Here's how the N.L. election could cause a construction backlog
Municipalities can't go to tender while election is underway, even if work was approved months ago
The spring election call has forced municipalities to delay the release of tenders and could mean crucial construction work around the province won't get done before winter, says Gander's mayor.
Caretaker convention allows the basic work of government to continue during an election campaign and until a new government is in place. But during that time, said Percy Farwell, municipalities can't go to tender for work that is cost-shared with the provincial government, even if that work was approved long before the election was called.
"The concern is what would the Opposition say and my response was, the Opposition should say 'Bravo,'" Farwell told CBC Newfoundland Morning.
It's not an issue if the election happens in the fall, he said, because that's the end of the construction season — the tenders have long been issued and approved at that point.
But with an election set for May 16, municipalities across Newfoundland and Labrador are in a holding pattern. They've done the work up to the point of issuing tenders, but have to wait to do so until after the election, pushing back the start date for needed and approved work by several weeks.
"That sort of backs everything up," Farwell said.
"It means when the election is over, you've got municipalities all over the province that are going to be going to tender for stuff. Contractors are not going to be able to meet all the demand, likely, for the rest of the season."
'This is strictly a bureaucratic process'
Work like road paving is cost-shared between municipalities and the provincial government, Farwell said. Those agreements were made some time ago, he said, typically in January or February of the year.
Once a particular project has been approved and the cost-sharing agreement has been made, the municipal government does the engineering work required for a project. The provincial government is then needed again to provide its permission for the municipal government to go to tender and seek out contractors for the work, Farwell said. Once that approval is given, the tender can go out, the municipal government can award contracts, and the work can begin.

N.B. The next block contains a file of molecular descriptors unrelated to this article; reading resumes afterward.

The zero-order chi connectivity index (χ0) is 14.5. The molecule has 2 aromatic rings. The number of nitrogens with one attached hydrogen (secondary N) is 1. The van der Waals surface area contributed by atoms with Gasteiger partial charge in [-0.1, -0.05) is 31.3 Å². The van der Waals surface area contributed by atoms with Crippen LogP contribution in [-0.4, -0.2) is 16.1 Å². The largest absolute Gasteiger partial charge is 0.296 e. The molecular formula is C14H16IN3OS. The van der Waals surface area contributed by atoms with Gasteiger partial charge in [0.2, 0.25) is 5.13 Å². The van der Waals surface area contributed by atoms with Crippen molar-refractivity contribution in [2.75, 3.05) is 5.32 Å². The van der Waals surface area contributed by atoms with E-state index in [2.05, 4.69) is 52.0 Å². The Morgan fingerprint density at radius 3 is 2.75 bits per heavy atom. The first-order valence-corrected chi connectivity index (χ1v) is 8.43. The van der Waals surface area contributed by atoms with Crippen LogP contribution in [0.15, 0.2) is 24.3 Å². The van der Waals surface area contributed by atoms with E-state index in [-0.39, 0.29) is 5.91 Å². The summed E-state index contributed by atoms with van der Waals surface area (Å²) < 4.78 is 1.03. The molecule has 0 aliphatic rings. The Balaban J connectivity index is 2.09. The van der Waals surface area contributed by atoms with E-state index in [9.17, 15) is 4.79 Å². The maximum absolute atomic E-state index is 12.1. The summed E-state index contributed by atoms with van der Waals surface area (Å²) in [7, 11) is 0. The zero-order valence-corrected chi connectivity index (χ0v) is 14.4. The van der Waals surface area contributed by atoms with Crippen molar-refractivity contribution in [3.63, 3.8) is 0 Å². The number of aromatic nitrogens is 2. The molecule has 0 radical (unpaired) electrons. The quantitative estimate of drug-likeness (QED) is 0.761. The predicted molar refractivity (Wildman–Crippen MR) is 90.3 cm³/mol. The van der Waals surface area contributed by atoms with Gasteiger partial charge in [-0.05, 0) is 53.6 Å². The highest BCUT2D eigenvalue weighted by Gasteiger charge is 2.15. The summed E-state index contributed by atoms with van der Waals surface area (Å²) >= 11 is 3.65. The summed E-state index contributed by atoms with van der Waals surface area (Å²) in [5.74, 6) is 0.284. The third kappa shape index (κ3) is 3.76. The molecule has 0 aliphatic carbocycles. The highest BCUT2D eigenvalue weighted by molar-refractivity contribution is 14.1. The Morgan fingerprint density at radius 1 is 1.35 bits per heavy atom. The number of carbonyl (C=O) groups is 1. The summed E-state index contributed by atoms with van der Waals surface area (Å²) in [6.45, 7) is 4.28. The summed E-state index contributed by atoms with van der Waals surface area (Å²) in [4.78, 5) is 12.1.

Farwell said his government should be allowed to issue tenders for projects that have been approved.
"As far as we're concerned, this is strictly a bureaucratic process now," Farwell said. "There's no further political consideration required to determine whether or not we're going to be allowed to get this money and engage in a contract to get the work done."
With the tendering process taking five to six weeks at its shortest, work won't be able to begin for a significant amount of time because municipalities can't go to tender until after Thursday's election — next week at the earliest, he said.
"We're looking at potentially not even being able to award any contracts for paving and roadwork and so on until possibly as late as August."
Work might not be completed before snow begins to fall, Farwell said, or could get done so close to winter that it is compromised — for example, if roads are paved just before they begin to be covered in snow and ice.
Farwell said he has spoken to Dwight Ball, the Liberal leader and the most recent premier, about the issue, and Ball was understanding — but things did not change before the election call.
"The concern over the political optics trumps any consideration of negative impacts that this sort of a thing would have on municipalities across this province," he said, "which is very unfortunate and disappointing."